INTACS® (Addition Technology Inc. Sunnyvale, CA, formerly KeraVision, Inc.) are the only currently licensed corneal implants in Canada. The implants are micro-thin poly methyl methacrylate crescent shaped ring segments with a circumference arc length of 150 degrees, an external diameter of 8.10 mm, an inner diameter of 6.77 mm, and a range of different thicknesses. Implants act as passive spacers and, when placed in the cornea, cause local separation of the corneal lamellae resulting in a shortening of the arc length of the anterior corneal curvature and flattening the central cornea. Increasing segment thickness results in greater lamellar separation with increased flattening of the cornea correcting for myopia by decreasing the optical power of the eye. Corneal implants also improve corneal astigmatism but the mechanism of action for this is less well understood. Treatment with corneal implants is considered for patients who are contact lens intolerant, having adequate corneal thickness particularly around the area of the implant incision site and without central corneal scarring. Those with central corneal scarring would not benefit from implants and those without an adequate corneal thickness, particularly in the region that the implants are being inserted, would be at increased risk for corneal perforation. Patients desiring to have visual rehabilitation that does not include glasses or contact lenses would not be candidates for corneal ring implants. Placement of the implants is an outpatient procedure with topical anesthesia generally performed by either corneal specialists or refractive surgeons. It involves creating tunnels in the corneal stroma to secure the implants either by a diamond knife or laser calibrated to an approximate depth of 70% of the cornea. Variable approaches have been employed by surgeons in selecting ring segment size, number and position. Generally, two segments of equal thickness are placed superiorly and inferiorly to manage symmetrical patterns of corneal thinning whereas one segment may be placed to manage asymmetric thinning patterns. Following implantation, the major safety concerns are for potential adverse events including corneal perforation, infection, corneal infiltrates, corneal neovascularization, ring migration and extrusion and corneal thinning. Technical results can be unsatisfactory for several reasons. Treatment may result in an over or under-correction of refraction and may induce astigmatism or asymmetry of the cornea. Progression of the corneal cone with corneal opacities is also invariably an indication for progression to corneal transplant. Other reasons for treatment failure or patient dissatisfaction include foreign body sensation, unsatisfactory visual quality with symptoms such as double vision, fluctuating vision, poor night vision or visual side effects related to ring edge or induced or unresolved astigmatism.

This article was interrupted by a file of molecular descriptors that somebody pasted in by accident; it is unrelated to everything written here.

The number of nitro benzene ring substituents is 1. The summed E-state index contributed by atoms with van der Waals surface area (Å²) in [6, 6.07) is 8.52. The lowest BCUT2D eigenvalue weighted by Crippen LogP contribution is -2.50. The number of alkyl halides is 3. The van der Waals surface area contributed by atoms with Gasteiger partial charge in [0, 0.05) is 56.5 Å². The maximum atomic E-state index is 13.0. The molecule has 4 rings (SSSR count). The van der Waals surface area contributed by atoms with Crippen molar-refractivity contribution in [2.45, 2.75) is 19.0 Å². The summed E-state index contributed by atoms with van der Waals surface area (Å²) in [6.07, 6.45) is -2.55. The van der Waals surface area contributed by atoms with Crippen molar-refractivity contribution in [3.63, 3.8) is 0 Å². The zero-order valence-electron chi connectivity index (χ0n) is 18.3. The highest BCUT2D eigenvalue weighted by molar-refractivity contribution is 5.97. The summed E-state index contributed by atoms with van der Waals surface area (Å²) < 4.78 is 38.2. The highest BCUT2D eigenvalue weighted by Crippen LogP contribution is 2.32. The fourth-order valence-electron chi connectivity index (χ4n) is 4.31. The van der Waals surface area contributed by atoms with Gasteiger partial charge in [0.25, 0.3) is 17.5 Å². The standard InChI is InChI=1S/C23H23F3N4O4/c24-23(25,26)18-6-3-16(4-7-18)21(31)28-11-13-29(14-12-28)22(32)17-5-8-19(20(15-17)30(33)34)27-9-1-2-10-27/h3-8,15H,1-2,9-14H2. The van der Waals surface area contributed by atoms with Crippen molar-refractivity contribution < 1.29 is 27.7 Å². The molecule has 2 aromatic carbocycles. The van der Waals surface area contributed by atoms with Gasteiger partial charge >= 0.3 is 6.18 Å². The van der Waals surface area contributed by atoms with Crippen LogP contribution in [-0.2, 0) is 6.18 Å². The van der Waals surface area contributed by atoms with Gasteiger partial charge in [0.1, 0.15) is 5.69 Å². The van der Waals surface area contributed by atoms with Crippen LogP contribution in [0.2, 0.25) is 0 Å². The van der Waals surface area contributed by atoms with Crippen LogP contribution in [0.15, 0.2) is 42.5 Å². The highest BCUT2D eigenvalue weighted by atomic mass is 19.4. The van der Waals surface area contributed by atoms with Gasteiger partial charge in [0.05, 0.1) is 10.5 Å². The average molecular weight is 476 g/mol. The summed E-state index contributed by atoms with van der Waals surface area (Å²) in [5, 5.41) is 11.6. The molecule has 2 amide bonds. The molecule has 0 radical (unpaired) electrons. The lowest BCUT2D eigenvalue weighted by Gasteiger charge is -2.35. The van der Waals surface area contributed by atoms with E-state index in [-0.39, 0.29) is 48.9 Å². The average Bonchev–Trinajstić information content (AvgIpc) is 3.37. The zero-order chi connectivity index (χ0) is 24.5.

EVIDENCE-BASED ANALYSIS METHODS
The literature search strategy employed keywords and subject headings to capture the concepts of 1) intrastromal corneal rings and 2) corneal diseases, with a focus on keratoconus, astigmatism, and corneal ectasia. The initial search was run on April 17, 2008, and a final search was run on March 6, 2009 in the following databases: Ovid MEDLINE (1996 to February Week 4 2009), OVID MEDLINE In-Process and Other Non-Indexed Citations, EMBASE (1980 to 2009 Week 10), OVID Cochrane Library, and the Centre for Reviews and Dissemination/International Agency for Health Technology Assessment. Parallel search strategies were developed for the remaining databases. Search results were limited to human and English-language published between January 2000 and April 17, 2008. The resulting citations were downloaded into Reference Manager, v.11 (ISI Researchsoft, Thomson Scientific, U.S.A), and duplicates were removed. The Web sites of several other health technology agencies were also reviewed including the Canadian Agency for Drugs and Technologies in Health (CADTH), ECRI, and the United Kingdom National Institute for Clinical Excellence (NICE). The bibliographies of relevant articles were scanned.
English language reports and human studiesAny corneal thinning disorderReports with corneal implants used alone or in conjunction with other interventionsOriginal reports with defined study methodologyReports including standardized measurements on outcome events such as technical success, safety, effectiveness, durability, vision quality of life or patient satisfactionCase reports or case series for complications and adverse events
Non-systematic reviews, letters, comments and editorialsReports not involving outcome events such as safety, effectiveness, durability, vision quality or patient satisfaction following an intervention with corneal implantsReports not involving corneal thinning disorders and an intervention with corneal implants
SUMMARY OF FINDINGS
In the MAS evidence review on intrastromal corneal ring implants, 66 reports were identified on the use of implants for management of corneal thinning disorders. Reports varied according to their primary clinical indication, type of corneal implant, and whether or not secondary procedures were used in conjunction with the implants. Implants were reported to manage post LASIK thinning and/or uncorrected refractive error and were also reported as an adjunctive intervention both during and after corneal transplant to manage recurrent thinning and/or uncorrected refractive error. (ABSTRACT TRUNCATED)